Friday, March 9, 2012

"We Still Live Here - Âs Nutayuneân". Incredible movie.

For tonight's movie night at the UUCiA, we saw "We Still Live Here - Âs Nutayuneân".  What a wonderful documentary!  All of us were quite moved.

The story is inspiring and amazing on multiple levels.  It's just an hour long.  Highly recommended! 

According to the movie's Facebook page, the film "tells a remarkable story of cultural revival by the Wampanoag of Southeastern Massachusetts. Their ancestors ensured the survival of the first English settlers in America, and lived to regret it. Now they are bringing their language home again."

According to the film's website, "The story begins in 1994 when Jessie Little Doe, an intrepid, thirty-something Wampanoag social worker, began having recurring dreams: familiar-looking people from another time addressing her in an incomprehensible language. Jessie was perplexed and a little annoyed– why couldn’t they speak English? Later, she realized they were speaking Wampanoag, a language no one had used for more than a century. These events sent her and members of the Aquinnah and Mashpee Wampanaog communities on an odyssey that would uncover hundreds of documents written in their language, lead Jessie to a Masters in Linguistics at MIT, and result in something that had never been done before – bringing a language alive again in an American Indian community after many generations with no Native speakers."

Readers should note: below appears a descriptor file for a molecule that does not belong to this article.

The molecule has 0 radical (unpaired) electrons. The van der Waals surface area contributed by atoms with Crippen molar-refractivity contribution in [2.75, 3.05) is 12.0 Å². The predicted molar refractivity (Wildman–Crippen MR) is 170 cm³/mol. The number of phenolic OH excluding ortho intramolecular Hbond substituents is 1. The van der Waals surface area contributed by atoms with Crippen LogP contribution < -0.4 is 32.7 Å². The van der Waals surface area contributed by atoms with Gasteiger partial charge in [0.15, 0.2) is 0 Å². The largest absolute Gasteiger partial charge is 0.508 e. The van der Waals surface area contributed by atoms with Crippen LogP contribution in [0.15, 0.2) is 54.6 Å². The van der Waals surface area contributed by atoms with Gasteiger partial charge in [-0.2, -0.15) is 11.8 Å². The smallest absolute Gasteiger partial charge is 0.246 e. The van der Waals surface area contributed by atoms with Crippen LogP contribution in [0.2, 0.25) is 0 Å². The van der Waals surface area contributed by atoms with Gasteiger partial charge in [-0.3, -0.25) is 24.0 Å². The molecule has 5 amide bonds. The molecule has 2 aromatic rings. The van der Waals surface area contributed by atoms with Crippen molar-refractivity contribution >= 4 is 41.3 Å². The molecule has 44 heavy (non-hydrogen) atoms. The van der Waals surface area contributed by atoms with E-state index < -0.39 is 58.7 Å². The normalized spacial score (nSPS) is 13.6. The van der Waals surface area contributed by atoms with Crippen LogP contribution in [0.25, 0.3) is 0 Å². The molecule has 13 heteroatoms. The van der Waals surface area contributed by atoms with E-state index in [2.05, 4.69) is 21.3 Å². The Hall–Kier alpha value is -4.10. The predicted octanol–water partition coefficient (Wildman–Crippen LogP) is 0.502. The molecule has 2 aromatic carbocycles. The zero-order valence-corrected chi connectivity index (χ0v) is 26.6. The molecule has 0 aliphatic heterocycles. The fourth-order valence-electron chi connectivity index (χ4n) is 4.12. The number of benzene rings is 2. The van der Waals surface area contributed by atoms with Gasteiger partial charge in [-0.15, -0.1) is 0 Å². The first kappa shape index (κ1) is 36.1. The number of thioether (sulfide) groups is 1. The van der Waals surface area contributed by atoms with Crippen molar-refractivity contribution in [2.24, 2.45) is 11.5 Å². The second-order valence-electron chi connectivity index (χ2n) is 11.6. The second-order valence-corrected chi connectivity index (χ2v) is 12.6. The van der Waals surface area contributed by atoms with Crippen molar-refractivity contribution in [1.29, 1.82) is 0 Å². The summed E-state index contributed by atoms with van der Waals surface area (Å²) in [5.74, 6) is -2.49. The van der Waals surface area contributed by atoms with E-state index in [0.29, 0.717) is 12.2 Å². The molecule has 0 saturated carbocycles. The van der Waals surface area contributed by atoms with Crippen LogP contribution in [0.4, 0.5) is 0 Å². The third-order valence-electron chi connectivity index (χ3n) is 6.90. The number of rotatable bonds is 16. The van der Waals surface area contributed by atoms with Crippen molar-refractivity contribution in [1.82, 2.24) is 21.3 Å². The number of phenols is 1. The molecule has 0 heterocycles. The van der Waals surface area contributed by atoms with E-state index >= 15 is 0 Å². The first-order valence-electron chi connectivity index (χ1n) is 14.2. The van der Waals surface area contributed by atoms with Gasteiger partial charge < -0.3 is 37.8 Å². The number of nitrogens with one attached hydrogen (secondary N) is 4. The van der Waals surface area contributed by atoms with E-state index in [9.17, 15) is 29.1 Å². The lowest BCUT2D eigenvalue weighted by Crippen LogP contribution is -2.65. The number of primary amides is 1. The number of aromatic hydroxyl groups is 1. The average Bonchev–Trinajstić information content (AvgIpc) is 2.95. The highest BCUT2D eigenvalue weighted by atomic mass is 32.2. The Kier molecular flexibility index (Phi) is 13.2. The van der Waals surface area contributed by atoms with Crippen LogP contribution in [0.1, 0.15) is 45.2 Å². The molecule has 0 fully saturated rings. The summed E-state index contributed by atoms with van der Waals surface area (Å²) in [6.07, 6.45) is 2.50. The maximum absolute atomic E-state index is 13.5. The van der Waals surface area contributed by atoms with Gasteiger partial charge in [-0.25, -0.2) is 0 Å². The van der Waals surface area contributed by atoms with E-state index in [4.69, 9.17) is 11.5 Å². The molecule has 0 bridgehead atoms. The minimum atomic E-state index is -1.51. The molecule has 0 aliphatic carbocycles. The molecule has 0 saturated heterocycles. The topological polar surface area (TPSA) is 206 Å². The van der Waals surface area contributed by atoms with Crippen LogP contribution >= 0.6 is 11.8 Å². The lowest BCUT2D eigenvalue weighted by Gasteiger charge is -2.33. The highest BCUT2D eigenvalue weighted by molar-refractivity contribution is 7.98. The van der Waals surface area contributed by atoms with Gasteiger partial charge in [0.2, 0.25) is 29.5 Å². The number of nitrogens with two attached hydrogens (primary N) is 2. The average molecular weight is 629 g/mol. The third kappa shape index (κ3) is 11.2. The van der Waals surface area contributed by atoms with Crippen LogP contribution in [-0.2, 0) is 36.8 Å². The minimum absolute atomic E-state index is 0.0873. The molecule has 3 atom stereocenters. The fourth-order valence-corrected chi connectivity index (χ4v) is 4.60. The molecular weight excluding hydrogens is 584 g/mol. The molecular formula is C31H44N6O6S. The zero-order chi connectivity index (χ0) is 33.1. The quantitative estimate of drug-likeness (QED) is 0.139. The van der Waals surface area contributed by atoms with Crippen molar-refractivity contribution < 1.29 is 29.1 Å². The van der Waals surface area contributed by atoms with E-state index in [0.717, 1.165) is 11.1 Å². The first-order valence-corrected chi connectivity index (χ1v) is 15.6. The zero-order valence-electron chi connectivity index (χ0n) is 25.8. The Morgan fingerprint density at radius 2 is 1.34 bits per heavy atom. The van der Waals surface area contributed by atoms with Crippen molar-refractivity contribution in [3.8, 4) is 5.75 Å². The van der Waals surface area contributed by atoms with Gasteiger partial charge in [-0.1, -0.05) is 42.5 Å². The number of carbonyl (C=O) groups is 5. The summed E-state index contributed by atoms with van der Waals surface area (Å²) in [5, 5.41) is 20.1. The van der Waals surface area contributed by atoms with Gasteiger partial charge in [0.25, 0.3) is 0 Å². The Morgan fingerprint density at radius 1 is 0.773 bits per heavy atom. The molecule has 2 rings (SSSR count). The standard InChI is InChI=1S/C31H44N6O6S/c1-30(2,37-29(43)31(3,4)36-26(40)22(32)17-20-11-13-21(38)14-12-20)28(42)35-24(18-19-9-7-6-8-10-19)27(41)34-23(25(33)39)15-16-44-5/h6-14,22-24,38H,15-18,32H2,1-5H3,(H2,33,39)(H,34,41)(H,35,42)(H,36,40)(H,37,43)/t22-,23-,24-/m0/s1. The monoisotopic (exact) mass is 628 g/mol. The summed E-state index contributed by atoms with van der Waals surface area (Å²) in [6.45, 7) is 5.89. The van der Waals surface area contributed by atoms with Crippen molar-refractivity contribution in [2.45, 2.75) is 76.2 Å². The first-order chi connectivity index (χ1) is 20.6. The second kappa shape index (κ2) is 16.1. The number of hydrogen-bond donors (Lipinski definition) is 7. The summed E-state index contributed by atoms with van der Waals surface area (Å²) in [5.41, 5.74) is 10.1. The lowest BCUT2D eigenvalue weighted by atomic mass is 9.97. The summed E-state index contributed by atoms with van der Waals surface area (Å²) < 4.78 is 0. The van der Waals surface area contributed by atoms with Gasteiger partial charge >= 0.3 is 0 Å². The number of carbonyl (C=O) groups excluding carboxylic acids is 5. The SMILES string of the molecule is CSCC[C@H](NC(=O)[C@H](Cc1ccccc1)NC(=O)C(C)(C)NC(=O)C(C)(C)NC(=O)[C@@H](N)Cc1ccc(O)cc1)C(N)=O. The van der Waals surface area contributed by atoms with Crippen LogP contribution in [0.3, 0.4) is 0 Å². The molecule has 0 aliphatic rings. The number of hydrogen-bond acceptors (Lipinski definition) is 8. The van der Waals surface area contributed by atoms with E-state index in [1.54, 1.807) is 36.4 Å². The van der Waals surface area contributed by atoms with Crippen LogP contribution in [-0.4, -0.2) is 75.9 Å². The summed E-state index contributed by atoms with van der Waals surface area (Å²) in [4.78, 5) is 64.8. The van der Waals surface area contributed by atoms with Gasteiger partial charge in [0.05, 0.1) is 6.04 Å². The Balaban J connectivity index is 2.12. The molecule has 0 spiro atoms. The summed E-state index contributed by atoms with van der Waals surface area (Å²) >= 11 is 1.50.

It's not available on Netflix (at least not as of this writing), but you can learn more about the film (or order it) here.